Currently, there’s a lot of talk about “pass-the-hash” (PtH) attacks.
PtH attacks are based on exploiting vulnerabilities in the Windows Lan Manager (LM) and Windows NT Lan Manager (NTLM) authentication systems. Therefore, any Windows system is vulnerable to PtH attacks, which are very difficult to defend against because it only takes one misconfigured computer, or a computer missing a single security patch in a Windows domain, for an attacker to find a way in.
Unfortunately there are countless exploits in Windows, and applications running on Windows, that an attacker can use to elevate their privileges and carry out the hash harvesting which facilitates the attack.
Equally unfortunate is the fact that there is no single PtH patch, software, hardware or magic wand that will protect a network against the attacks and vulnerabilities. To use a metaphor, you need the multiple defences of a moat: high, thick walls; lookouts; spies and good soldiers.
In technology terms, we call this defence in depth, or multiple layers of security. Using firewalls, intrusion prevention systems, 802.1x and smartcard or two-factor authentication, IPsec, anti-virus software, full-disk encryption, reducing the number of people with elevated privileges and pro-active security patching can be used to deter, detect and eliminate intruders and help to protect the corporate network from these attacks.
However, it is impossible to fully protect a network from this or any other type of attack. Therefore, if organisations want 100 per cent protection, the best thing to do is disconnect from the internet and not allow employees to take their laptops out of the office!
There are a number of basic things that can be done to better protect a network and there also are software solutions that can help. In addition, Microsoft has published a number of documents about pass-the-hash that are worthwhile reading, including: Pass-the-Hash and Other Credential Theft and New Strategies and Features to Help Organizations Better Protect Against Pass-the-Hash Attacks.
A few of the most basic things you can do to protect your network are:
- Never include your normal work account in a privileged group. If you need to do something that requires elevated domain privileges, log off and then log on to your administrative account. This keeps your work and privileged duties segregated so if you are subjected to phishing or some other compromise, it’s more likely to happen on your non-privileged work account.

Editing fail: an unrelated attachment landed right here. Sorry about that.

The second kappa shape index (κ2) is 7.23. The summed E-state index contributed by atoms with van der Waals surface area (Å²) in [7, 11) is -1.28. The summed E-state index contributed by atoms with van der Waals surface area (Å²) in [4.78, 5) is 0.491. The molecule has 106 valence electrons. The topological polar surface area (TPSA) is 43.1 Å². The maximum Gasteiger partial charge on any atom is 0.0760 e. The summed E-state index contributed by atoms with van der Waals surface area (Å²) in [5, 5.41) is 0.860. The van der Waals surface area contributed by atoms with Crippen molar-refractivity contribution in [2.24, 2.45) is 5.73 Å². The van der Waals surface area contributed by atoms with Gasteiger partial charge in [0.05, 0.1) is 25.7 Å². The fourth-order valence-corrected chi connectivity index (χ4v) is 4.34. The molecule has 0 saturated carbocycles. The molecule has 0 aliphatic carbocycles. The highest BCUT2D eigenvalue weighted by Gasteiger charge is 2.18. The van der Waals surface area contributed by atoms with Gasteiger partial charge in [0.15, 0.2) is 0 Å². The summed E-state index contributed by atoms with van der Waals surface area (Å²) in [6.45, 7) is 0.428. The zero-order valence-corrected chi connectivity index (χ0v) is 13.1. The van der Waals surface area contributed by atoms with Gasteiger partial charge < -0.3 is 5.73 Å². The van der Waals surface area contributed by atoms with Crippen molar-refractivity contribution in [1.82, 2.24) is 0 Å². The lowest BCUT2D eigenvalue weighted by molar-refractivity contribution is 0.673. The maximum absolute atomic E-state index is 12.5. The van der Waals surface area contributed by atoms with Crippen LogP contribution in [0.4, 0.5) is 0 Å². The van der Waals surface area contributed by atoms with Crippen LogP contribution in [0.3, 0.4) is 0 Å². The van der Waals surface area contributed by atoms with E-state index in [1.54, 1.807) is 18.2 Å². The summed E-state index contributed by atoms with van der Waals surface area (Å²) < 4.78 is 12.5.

- Use a different, more secure machine for privileged domain operations. Make sure it is running the latest OS with all appropriate patches, apply stricter and stronger security policies to it and connect it to your network via an ethernet cable, as opposed to using WiFi.
- Always use a password of 15 characters or greater for your privileged accounts. The LMHash is weaker compared to other hashes, therefore, by using a 15-character or longer password, you prevent the storing of the LMHash. It is also good practice to have a longer password for a privileged
account. Change it frequently and make sure you’ve implemented the Windows “NoLMHash” Group Policy. For more information, visit: http://support.microsoft.com/kb/299656
- Email is another method frequently used by attackers. It is therefore essential to ensure your administrative accounts do not have Exchange or email access and you can further strengthen the account.
- Ensure that your local guest and administrator accounts are disabled.
- Finally, use a software solution that helps protect sensitive administrative credentials, including those for Windows. It is important to choose a solution that automates, controls and secures the entire process of granting administrators the credentials necessary to perform their duties and has the capability to disable privileged accounts when they are not in use by an authorized individual.
Like most things related to security, there’s a trade-off between convenience and peace of mind. The Microsoft website has a multitude of information on protecting yourself from pass-the-hash attacks.
Jackson Shaw is senior director of product management for identity and access management at Dell Software